author = "Rolf K{\"o}nig and Wenhong Zhou",
year = "2004",
month = "1",
language = "English (US)",
volume = "6",
pages = "1--16",
journal = "Current Issues in Molecular Biology",
issn = "1467-3037",
publisher = "Caister Academic Press",
number = "1",

}

TY - JOUR

T1 - Signal transduction in T helper cells

T2 - CD4 coreceptors exert complex regulatory effects on T cell activation and function

AU - König, Rolf

AU - Zhou, Wenhong

PY - 2004/1

Y1 - 2004/1

N2 - The immune system provides a highly sophisticated surveillance mechanism to detect diverse antigens and to protect the host organism from invading pathogens and altered cells (e.g., virus-infected and tumor cells). Adaptive immune responses depend on the recognition of antigen by specific antigen receptors that are expressed on the surface of T and B lymphocytes. Helper T cells provide regulatory functions and direct the adaptive immune system to respond appropriately to a particular antigen (i.e., cytotoxic T cell responses against viral infections and tumor cells, humoral responses against extracellular bacteria and parasitic worms). Helper T cells express CD4 coreceptors, which recognize conserved domains on proteins expressed by the class II major histocompatibility complex, the same proteins that present antigen to the T cell receptor. Recent progress in T cell biology has identified multiple regulatory functions of CD4 during thymocyte development and antigen stimulation of mature T helper cells. Signaling pathways induced by engagement of CD4 independently of T cell receptor signaling mediate these regulatory functions. In this review, we discuss the regulation of T cell signaling and emphasize the functional consequences of proper and improper CD4 coreceptor signallng.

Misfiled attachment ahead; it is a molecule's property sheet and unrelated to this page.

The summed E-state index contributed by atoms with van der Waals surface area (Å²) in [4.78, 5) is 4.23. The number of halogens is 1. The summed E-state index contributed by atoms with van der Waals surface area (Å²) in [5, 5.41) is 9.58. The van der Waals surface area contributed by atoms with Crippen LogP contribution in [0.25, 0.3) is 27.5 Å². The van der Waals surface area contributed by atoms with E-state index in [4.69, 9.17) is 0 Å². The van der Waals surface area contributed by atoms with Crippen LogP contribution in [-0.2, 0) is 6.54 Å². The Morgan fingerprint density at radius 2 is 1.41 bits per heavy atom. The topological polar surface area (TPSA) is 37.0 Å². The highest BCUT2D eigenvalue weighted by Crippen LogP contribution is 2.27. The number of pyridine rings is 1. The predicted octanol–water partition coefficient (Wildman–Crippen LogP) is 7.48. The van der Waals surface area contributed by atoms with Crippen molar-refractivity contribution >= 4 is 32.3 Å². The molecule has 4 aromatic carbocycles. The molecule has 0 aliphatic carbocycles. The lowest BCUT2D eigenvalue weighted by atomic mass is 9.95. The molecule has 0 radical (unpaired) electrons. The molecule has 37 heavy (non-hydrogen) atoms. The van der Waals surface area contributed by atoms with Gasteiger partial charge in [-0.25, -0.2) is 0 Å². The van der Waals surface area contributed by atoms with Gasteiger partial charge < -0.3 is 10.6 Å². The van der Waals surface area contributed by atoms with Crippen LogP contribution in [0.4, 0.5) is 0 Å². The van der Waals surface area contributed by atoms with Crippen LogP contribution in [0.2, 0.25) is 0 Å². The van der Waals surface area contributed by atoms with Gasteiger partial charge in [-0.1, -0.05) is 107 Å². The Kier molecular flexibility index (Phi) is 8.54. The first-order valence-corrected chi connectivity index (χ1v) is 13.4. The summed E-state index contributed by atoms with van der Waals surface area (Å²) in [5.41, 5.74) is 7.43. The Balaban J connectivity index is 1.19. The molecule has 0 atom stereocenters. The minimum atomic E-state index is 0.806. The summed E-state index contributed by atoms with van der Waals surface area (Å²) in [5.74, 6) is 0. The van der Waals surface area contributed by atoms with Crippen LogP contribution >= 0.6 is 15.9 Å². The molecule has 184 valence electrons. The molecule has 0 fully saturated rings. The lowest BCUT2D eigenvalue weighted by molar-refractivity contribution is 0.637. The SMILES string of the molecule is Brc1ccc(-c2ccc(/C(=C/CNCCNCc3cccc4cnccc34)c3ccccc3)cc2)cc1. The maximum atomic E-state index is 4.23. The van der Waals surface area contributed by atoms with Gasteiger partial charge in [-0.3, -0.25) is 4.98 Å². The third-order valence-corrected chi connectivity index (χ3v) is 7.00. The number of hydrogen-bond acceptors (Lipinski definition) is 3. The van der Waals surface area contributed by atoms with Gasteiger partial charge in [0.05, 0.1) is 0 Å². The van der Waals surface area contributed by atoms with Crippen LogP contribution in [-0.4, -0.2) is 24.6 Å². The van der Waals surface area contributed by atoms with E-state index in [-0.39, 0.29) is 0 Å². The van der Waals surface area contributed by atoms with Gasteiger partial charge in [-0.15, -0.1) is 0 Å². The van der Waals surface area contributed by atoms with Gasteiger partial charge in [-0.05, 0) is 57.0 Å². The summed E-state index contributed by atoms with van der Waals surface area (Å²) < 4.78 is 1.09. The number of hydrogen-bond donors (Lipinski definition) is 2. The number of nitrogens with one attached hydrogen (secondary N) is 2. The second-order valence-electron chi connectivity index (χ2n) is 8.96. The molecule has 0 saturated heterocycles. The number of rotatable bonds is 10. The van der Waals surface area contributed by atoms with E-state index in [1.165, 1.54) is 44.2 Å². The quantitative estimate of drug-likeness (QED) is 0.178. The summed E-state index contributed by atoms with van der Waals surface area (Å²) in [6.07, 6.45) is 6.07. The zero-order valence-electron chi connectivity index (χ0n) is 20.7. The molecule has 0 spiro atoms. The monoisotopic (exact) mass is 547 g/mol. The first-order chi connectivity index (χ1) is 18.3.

AB - The immune system provides a highly sophisticated surveillance mechanism to detect diverse antigens and to protect the host organism from invading pathogens and altered cells (e.g., virus-infected and tumor cells). Adaptive immune responses depend on the recognition of antigen by specific antigen receptors that are expressed on the surface of T and B lymphocytes. Helper T cells provide regulatory functions and direct the adaptive immune system to respond appropriately to a particular antigen (i.e., cytotoxic T cell responses against viral infections and tumor cells, humoral responses against extracellular bacteria and parasitic worms). Helper T cells express CD4 coreceptors, which recognize conserved domains on proteins expressed by the class II major histocompatibility complex, the same proteins that present antigen to the T cell receptor. Recent progress in T cell biology has identified multiple regulatory functions of CD4 during thymocyte development and antigen stimulation of mature T helper cells. Signaling pathways induced by engagement of CD4 independently of T cell receptor signaling mediate these regulatory functions. In this review, we discuss the regulation of T cell signaling and emphasize the functional consequences of proper and improper CD4 coreceptor signallng.

UR - http://www.scopus.com/inward/record.url?scp=0344876109&partnerID=8YFLogxK

UR - http://www.scopus.com/inward/citedby.url?scp=0344876109&partnerID=8YFLogxK

M3 - Article

VL - 6

SP - 1

EP - 16

JO - Current Issues in Molecular Biology

JF - Current Issues in Molecular Biology

SN - 1467-3037

IS - 1

ER -